Whether you're planning a new build, converting your loft or basement, redesigning a hallway or have stripped a property back to its shell for a complete makeover, you may be required to design a staircase. From cost predictions and design inspiration to essential safety specifications, our practical guide is a must-read.
How much will a new staircase cost?
The cost of designing a staircase can vary greatly depending on the work required and your desired finish. We've broken down our price predictions to account for different budgets and starting points:
The cost of renovating a staircase
Renovating an existing staircase will be the least expensive option and changing balustrading (spindles, handrail and newel posts), or cladding stair treads and risers, is a quick and easy solution.
DIY kits start from as little as £200 to £300, though this figure can soon rise depending on the materials used. Alternatively, staircase companies offer a full design and installation service, which involves updating all non-structural staircase parts in situ. This starts from around £2,000.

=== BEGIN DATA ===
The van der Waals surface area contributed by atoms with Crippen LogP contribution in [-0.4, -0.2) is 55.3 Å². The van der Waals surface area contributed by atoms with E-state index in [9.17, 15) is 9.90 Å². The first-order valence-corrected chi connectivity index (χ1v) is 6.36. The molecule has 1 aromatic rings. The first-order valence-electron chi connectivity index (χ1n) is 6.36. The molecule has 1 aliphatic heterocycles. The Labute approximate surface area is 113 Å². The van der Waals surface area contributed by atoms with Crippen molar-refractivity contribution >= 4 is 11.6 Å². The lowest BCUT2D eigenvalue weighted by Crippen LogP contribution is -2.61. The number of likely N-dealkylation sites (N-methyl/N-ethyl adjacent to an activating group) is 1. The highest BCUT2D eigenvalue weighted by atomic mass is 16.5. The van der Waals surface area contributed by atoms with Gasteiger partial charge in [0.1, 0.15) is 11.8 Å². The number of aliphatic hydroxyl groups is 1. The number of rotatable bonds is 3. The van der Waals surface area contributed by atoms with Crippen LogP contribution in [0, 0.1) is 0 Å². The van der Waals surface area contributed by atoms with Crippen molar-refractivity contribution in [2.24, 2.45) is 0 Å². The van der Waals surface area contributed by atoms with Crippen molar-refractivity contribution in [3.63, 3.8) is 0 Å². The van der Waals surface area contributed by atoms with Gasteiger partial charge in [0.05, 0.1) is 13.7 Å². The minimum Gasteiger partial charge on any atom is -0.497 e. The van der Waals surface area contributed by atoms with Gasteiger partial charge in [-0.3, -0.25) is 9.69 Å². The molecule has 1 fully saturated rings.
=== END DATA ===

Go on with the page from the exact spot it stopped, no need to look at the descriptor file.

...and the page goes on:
The cost of repositioning or designing a staircase from scratch
If your existing stairs are badly positioned, it may be worth moving them. While this can be achieved by a keen DIY-er, do bear in mind that replacing stairs is comparable to knocking down a structural wall, so it's important to consult an architect or specialist company for advice.
For a basic off-the-shelf MDF and plywood straight run or a spiral staircase, you can expect to pay £200. This rises to £500 for a softwood design.
A complete self-assembly kit (a popular choice for spiral staircases) tends to cost around £1,000 to £2,000, while modular stairs (which come complete with a greater design choice and full installation) are between £2,000 and £5,000.
The most expensive option, bespoke staircases start from £5,000 but rise to £20,000 to £90,000. Whilst it may seem expensive, this does include all project management, installation – and the result will be a unique installation.